Here is a List of the 14 Hands-on Riding Exercises in the Course:
Motorcycle Familiarization Review T-CLOCS pre-ride inspection
Identify location and operation of important controls and major parts
Review mounting/dismounting procedures
Review elements of good posture Using the Friction Zone Become skilled in using the clutch friction zone for control Starting & Stopping Drill Coordinate the friction zone, throttle, and brakes to control the motorcycle
Start out and stop with precision and control Shifting & Stopping Shift gears and stop smoothly Basic Skill Practice Refine low-speed maneuvering skills
Refine throttle use and brake manipulation for corners Pressing to Initiate and Adjust Lean Understand the maneuvering elements needed for negotiating curves
Experience the effects of handgrip pressure and handlebar movement to initiate and adjust lean Stopping More Quickly & Tight Turns from a Stop Develop a feel for progressive braking pressure to stop more quickly without skidding
Practice making a sharp turn from a stop Stopping Distance Demonstration Observe a demonstration of the reaction/braking parts of total stopping distance
To understand effects of speed on braking distance
To relate the results to intersection strategies Limited-Space Maneuvers Refine maneuvering skills to allow turns in limited spaces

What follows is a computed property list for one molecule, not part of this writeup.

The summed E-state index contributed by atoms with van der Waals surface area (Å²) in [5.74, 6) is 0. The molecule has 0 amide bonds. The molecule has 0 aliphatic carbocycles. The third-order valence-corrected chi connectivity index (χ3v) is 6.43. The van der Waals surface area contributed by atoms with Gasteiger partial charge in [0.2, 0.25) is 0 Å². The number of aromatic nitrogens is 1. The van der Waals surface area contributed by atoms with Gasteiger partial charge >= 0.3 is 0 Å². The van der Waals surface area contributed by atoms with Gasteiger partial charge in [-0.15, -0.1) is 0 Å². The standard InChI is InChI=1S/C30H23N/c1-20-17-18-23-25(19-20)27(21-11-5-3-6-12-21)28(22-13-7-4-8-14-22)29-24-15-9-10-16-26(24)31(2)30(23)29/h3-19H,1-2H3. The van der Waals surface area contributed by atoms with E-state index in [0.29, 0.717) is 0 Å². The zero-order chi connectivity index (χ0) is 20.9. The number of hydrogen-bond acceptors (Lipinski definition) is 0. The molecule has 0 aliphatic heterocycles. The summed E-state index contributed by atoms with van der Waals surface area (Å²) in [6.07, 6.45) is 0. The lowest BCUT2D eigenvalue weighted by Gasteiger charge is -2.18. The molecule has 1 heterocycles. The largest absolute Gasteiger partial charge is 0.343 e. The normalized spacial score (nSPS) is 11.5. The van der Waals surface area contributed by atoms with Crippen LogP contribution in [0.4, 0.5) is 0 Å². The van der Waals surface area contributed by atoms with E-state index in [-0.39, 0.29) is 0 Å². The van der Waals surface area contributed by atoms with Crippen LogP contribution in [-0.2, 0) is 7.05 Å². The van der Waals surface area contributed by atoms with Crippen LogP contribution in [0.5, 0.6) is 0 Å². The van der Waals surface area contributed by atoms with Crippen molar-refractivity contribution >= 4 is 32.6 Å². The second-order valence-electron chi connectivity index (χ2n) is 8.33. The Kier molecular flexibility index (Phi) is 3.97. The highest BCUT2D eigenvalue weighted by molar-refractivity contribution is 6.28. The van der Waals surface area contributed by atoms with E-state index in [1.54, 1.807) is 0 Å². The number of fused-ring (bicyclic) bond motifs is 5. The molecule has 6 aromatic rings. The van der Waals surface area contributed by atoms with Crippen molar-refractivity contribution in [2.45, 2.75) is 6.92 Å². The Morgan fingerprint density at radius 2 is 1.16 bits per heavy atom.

Learn the counterweighting technique Stopping in a Curve Learn to maintain control while stopping in a curve
Understand traction management Curve Judgment Improve skills for negotiating multiple curves
Understand the “search-setup-smooth” strategy Multiple Curves & Lane Changes Practice negotiating curves and lane changes
Understand safety margins and gap selection Crossing an Obstacle & Swerving Learn techniques for crossing over obstacles
Execute a basic swerve
Practice turning from a stop
Refine slow-speed weaves Skill Practice Capstone exercise that combines a variety of maneuvers
To assess basic skills using a cone weave, normal stop, turning from a stop, U-turn, quick stop, obstacle swerve, and cornering maneuver.
To demonstrate basic motorcycle control skills and ability to avoid an obstacle
To demonstrate ability to use the proper technique to negotiate a curve
The course concludes with a classroom knowledge test and hands-on a riding skill evaluation. Once your RiderCoach hands you the course-completion card, you’ll be happy knowing that you’ve gone the extra mile to develop your own safe riding techniques.
There are benefits to taking a RiderCourse besides learning important skills and strategies: Most states waive the riding portion of your motorcycle endorsement test if you’ve successfully completed the Basic RiderCourse, and your insurance company might provide a discount on your insurance. Be sure to ask your agent.
Course fees vary depending on where you live. Some motorcycle distributors and brand-sponsored clubs have programs to reimburse you for all or part of the tuition. With more than 2,500 RiderCourse sites across the country, there is probably one near you.
Motorcycle License VA
Q: “When is your next available course?”
See Calendar. Hover over a date and click “REGISTER” to sign up today.
Q: “I have never ridden a motorcycle in my life. Is the Basic RiderCourse for me?”